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Growing up with the Smart Phone
Scientists from the University of Siegen are investigating how smartphones affect learning processes and the socialization of children. The project is part of the Collaborative Research Center (CRC) "Media of Cooperation".
The small hands can hardly hold the smartphone, but preschool children know how to wipe and tap pictures or games on the screen. Smartphone, tablet or laptop belong to the day-to-day family life. The little ones grow up with it. Many parents are insecure about this. Does the early media use harm the children or can they even benefit? Prohibit, control or promote it? Prof. Dr. Jutta Wiesemann knows the questions and concerns of parents - and the discussions that follow. As a pedagogue and scientist, she first calls for one thing: look closely at what happens in the families with the new media. She is doing this together with colleagues in the research project "Early Childhood and Smartphone". For over a year, the scientists have been accompanying 17 families with children between the ages of 0 and 6. The scientific research, which is unique in this intensive form, is part of the Collaborative Research Center "Media of Cooperation" at the University of Siegen. It gives new insights and glimpses into the fundamental changes in our way of communicating and living.
"Of course, smartphones are interesting to children. Not only because they are bright and interactive, but also because they play a central role for parents and their daily lives, "says Prof. Wiesemann. "We observe the specific use of smartphones and tablets in the family day, which routines have been established in the families." The research team regularly visits families, sometimes even for several days. These families live all across Germany, and one in Switzerland. Consistently, parents and children with different social backgrounds were selected for the project, some of them living in large cities, others in villages. During their visits, the scientists almost always carry a camera. The goal: to research ordinary, everyday, real scenes from the Family Day. This method is called Ethnographic Research. The project benefits from the long-standing experience of camera technologist and colleague Dr. Bina Mohn.
Focusing on Children’s Learning Processes
A special interest is the development of learning processes among the children, explains Wiesemann: "We would like to find out how smartphones influence these processes. To what extent do children learn differently today? "For example, the everyday use of smartphones and tablets has changed the understanding of "presence" and "absence" fundamentally. "Previously, a reference person was gone when she left the room. Today, she can still be present for the child - not physically, but via Skype or video call on the smartphone. " The researchers around Wiesemann have observed that the relationship between adults and children also changes with the arrival of the devices into the family day. "Children often handle the smartphones more or less independently. The adults are no longer the sole operators and guardians of knowledge," says Wiesemann.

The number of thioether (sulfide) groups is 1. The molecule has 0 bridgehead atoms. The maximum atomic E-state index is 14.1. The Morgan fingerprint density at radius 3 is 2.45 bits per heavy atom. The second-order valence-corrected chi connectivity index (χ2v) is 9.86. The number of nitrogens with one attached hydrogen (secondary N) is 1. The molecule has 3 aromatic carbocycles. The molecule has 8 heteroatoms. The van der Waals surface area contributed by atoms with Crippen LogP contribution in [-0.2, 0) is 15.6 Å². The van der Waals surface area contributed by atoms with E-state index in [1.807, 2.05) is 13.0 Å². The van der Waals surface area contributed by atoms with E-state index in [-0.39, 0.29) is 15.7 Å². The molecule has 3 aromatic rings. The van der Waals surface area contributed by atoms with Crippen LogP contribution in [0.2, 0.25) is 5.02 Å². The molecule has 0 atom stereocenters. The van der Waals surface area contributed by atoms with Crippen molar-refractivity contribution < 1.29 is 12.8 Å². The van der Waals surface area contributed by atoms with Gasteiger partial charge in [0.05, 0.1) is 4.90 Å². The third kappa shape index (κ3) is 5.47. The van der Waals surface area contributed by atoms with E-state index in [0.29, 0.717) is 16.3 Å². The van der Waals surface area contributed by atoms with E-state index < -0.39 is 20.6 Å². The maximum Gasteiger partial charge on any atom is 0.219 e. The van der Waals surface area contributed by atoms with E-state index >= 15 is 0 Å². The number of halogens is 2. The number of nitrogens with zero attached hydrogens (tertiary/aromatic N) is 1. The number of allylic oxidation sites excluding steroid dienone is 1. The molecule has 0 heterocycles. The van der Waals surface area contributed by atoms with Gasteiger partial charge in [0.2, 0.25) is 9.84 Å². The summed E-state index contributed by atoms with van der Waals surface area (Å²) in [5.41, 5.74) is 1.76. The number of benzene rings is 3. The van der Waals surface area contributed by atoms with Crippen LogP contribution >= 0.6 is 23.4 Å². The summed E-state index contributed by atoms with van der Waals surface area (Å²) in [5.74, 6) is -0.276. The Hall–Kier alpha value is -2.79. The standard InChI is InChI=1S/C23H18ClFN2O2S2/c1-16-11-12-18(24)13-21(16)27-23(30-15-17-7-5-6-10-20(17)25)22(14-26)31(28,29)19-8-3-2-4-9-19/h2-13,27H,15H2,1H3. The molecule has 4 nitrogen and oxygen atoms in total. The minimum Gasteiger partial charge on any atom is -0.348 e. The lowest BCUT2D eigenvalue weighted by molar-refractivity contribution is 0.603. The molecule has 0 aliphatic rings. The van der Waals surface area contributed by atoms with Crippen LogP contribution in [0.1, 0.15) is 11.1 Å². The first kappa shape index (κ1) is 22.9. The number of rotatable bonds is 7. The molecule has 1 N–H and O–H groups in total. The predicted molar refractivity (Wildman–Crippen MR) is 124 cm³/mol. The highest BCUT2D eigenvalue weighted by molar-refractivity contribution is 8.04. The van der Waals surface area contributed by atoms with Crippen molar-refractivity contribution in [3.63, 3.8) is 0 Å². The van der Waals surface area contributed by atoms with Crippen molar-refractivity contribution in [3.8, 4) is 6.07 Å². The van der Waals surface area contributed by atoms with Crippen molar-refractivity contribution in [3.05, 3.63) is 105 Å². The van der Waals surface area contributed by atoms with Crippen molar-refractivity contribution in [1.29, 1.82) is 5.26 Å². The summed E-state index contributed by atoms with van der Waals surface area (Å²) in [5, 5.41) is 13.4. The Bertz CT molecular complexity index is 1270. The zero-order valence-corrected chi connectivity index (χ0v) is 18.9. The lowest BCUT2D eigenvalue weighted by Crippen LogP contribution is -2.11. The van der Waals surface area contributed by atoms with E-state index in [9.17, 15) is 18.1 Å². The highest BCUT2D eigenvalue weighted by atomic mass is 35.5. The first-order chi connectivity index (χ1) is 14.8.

Changes which are, of course, also perceived by parents and grandparents. Many compare the daily life in today's family with the way they have grown up. "That's unsettling," says Wiesemann. "But this uncertainty is triggered by every new medium. It was the same with radio, television, video and, of course, PCs." One likes to rely on the overstress theory, according to which the childlike interaction with the screen poses potentially a fundamental danger. They make the kids fat, aggressive, jittery and sleep-disturbed, just as the federal government even recently warned, based on a study commissioned by the drug coordinator. Wiesemann wants to get away from the question: "How can it hurt?" Instead, the new media and their role within the family have to be accepted as a social phenomenon. "We cannot reverse this development, but it is important to recognize how children access the world through smartphones, so that we as parents, educators and society can react to it."
The Smart Phone as a Household Item
In this context, the Siegen scientists call for a more differentiated view. "You have to see in which social contexts smartphones or tablets are used in the family", says Wiesemann. The observations show: They are used to listen to music, watch movies and play games, as picture or coloring book, to telephone, take pictures and as a photo album. They offer the possibility to let grandparents or friends participate in family life even though they live far away. "We find that the smartphone in the family becomes more and more a household item. Taboo for no one, not even for the youngest. "
In addition to the snapshots from everyday life, the scientists also keep their view trained on long-term consequences. How do children today deal with privacy and publicity? How do identity concepts change when they watch themselves on the smartphone in movies and images while growing up? Wiesemann: "We want to know what the smartphone does with people's biographies." For the generation of parents, who have not grown up with the smartphone, this looks quite different than for today's children. Wiesemann: "They do not know any different. Their lives are documented from the beginning. Later they’ll be able to tell it all in pictures."
The project is one of a total of sixteen subprojects of the Collaborative Research Center "Media of Cooperation" at the University of Siegen. It is managed by Prof. Dr. Jutta Wiesemann, further employees are Clemens Eisenmann, Inka Fürtig, Dr. Jochen Lange and Dr. Bina Elisabeth Mohn. The CRC is funded by the Deutsche Forschungsgesellschaft (DFG) and started in early 2016. More than 60 scientists are studying interdisciplinary digital media and the societal changes that they evoke.
Prof. Dr. Jutta Wiesemann